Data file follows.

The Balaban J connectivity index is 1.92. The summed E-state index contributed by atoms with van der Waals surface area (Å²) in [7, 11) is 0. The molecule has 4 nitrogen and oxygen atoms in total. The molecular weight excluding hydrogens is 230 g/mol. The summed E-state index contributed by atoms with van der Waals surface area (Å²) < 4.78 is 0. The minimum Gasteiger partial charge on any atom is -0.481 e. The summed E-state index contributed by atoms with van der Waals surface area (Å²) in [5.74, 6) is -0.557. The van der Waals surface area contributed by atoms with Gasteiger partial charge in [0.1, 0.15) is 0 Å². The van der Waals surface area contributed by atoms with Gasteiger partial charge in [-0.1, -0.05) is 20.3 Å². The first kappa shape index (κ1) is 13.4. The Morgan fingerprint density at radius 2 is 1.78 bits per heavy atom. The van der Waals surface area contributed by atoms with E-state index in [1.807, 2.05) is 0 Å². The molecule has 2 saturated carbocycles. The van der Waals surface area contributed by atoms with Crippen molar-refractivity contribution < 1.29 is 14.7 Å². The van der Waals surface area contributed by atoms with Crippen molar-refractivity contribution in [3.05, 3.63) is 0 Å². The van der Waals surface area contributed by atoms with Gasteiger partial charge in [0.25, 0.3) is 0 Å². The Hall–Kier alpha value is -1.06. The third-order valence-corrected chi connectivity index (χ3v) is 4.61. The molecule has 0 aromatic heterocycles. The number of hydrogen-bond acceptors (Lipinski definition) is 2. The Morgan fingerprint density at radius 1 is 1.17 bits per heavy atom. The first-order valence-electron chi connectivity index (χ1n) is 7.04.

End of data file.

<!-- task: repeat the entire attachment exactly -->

The Balaban J connectivity index is 1.92. The summed E-state index contributed by atoms with van der Waals surface area (Å²) in [7, 11) is 0. The molecule has 4 nitrogen and oxygen atoms in total. The molecular weight excluding hydrogens is 230 g/mol. The summed E-state index contributed by atoms with van der Waals surface area (Å²) < 4.78 is 0. The minimum Gasteiger partial charge on any atom is -0.481 e. The summed E-state index contributed by atoms with van der Waals surface area (Å²) in [5.74, 6) is -0.557. The van der Waals surface area contributed by atoms with Gasteiger partial charge in [0.1, 0.15) is 0 Å². The van der Waals surface area contributed by atoms with Gasteiger partial charge in [-0.1, -0.05) is 20.3 Å². The first kappa shape index (κ1) is 13.4. The Morgan fingerprint density at radius 2 is 1.78 bits per heavy atom. The van der Waals surface area contributed by atoms with E-state index in [1.807, 2.05) is 0 Å². The molecule has 2 saturated carbocycles. The van der Waals surface area contributed by atoms with Crippen molar-refractivity contribution < 1.29 is 14.7 Å². The van der Waals surface area contributed by atoms with Crippen molar-refractivity contribution in [3.05, 3.63) is 0 Å². The van der Waals surface area contributed by atoms with Gasteiger partial charge in [0.25, 0.3) is 0 Å². The Hall–Kier alpha value is -1.06. The third-order valence-corrected chi connectivity index (χ3v) is 4.61. The molecule has 0 aromatic heterocycles. The number of hydrogen-bond acceptors (Lipinski definition) is 2. The Morgan fingerprint density at radius 1 is 1.17 bits per heavy atom. The first-order valence-electron chi connectivity index (χ1n) is 7.04.